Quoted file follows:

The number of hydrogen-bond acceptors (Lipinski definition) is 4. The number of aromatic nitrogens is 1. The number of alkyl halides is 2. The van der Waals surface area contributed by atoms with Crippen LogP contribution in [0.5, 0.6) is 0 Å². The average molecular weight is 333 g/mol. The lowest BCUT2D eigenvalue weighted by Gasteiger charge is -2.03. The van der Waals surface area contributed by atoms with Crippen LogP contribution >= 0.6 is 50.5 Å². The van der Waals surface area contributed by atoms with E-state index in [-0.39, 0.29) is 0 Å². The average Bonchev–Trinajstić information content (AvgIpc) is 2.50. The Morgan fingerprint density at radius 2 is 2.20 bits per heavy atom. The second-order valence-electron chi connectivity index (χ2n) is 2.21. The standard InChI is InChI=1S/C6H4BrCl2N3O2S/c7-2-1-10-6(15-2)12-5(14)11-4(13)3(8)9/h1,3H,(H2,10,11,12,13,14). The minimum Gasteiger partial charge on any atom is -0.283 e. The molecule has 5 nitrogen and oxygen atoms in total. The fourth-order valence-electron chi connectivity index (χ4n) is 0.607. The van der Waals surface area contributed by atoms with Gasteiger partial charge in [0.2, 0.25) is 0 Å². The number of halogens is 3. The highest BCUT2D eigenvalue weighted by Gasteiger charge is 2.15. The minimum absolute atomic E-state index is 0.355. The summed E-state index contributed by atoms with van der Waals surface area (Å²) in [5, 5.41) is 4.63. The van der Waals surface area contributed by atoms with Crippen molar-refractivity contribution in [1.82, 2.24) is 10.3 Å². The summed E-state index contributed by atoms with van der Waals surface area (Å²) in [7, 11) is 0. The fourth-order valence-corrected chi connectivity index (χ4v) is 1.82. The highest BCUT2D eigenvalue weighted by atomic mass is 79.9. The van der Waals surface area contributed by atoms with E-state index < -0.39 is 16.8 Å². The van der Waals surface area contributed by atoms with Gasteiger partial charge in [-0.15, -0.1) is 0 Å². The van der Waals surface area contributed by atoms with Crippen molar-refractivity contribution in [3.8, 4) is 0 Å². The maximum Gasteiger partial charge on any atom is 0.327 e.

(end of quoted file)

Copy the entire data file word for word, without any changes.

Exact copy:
The number of hydrogen-bond acceptors (Lipinski definition) is 4. The number of aromatic nitrogens is 1. The number of alkyl halides is 2. The van der Waals surface area contributed by atoms with Crippen LogP contribution in [0.5, 0.6) is 0 Å². The average molecular weight is 333 g/mol. The lowest BCUT2D eigenvalue weighted by Gasteiger charge is -2.03. The van der Waals surface area contributed by atoms with Crippen LogP contribution >= 0.6 is 50.5 Å². The van der Waals surface area contributed by atoms with E-state index in [-0.39, 0.29) is 0 Å². The average Bonchev–Trinajstić information content (AvgIpc) is 2.50. The Morgan fingerprint density at radius 2 is 2.20 bits per heavy atom. The second-order valence-electron chi connectivity index (χ2n) is 2.21. The standard InChI is InChI=1S/C6H4BrCl2N3O2S/c7-2-1-10-6(15-2)12-5(14)11-4(13)3(8)9/h1,3H,(H2,10,11,12,13,14). The minimum Gasteiger partial charge on any atom is -0.283 e. The molecule has 5 nitrogen and oxygen atoms in total. The fourth-order valence-electron chi connectivity index (χ4n) is 0.607. The van der Waals surface area contributed by atoms with Gasteiger partial charge in [0.2, 0.25) is 0 Å². The number of halogens is 3. The highest BCUT2D eigenvalue weighted by Gasteiger charge is 2.15. The minimum absolute atomic E-state index is 0.355. The summed E-state index contributed by atoms with van der Waals surface area (Å²) in [5, 5.41) is 4.63. The van der Waals surface area contributed by atoms with Crippen molar-refractivity contribution in [1.82, 2.24) is 10.3 Å². The summed E-state index contributed by atoms with van der Waals surface area (Å²) in [7, 11) is 0. The fourth-order valence-corrected chi connectivity index (χ4v) is 1.82. The highest BCUT2D eigenvalue weighted by atomic mass is 79.9. The van der Waals surface area contributed by atoms with E-state index < -0.39 is 16.8 Å². The van der Waals surface area contributed by atoms with Gasteiger partial charge in [-0.15, -0.1) is 0 Å². The van der Waals surface area contributed by atoms with Crippen molar-refractivity contribution in [3.8, 4) is 0 Å². The maximum Gasteiger partial charge on any atom is 0.327 e.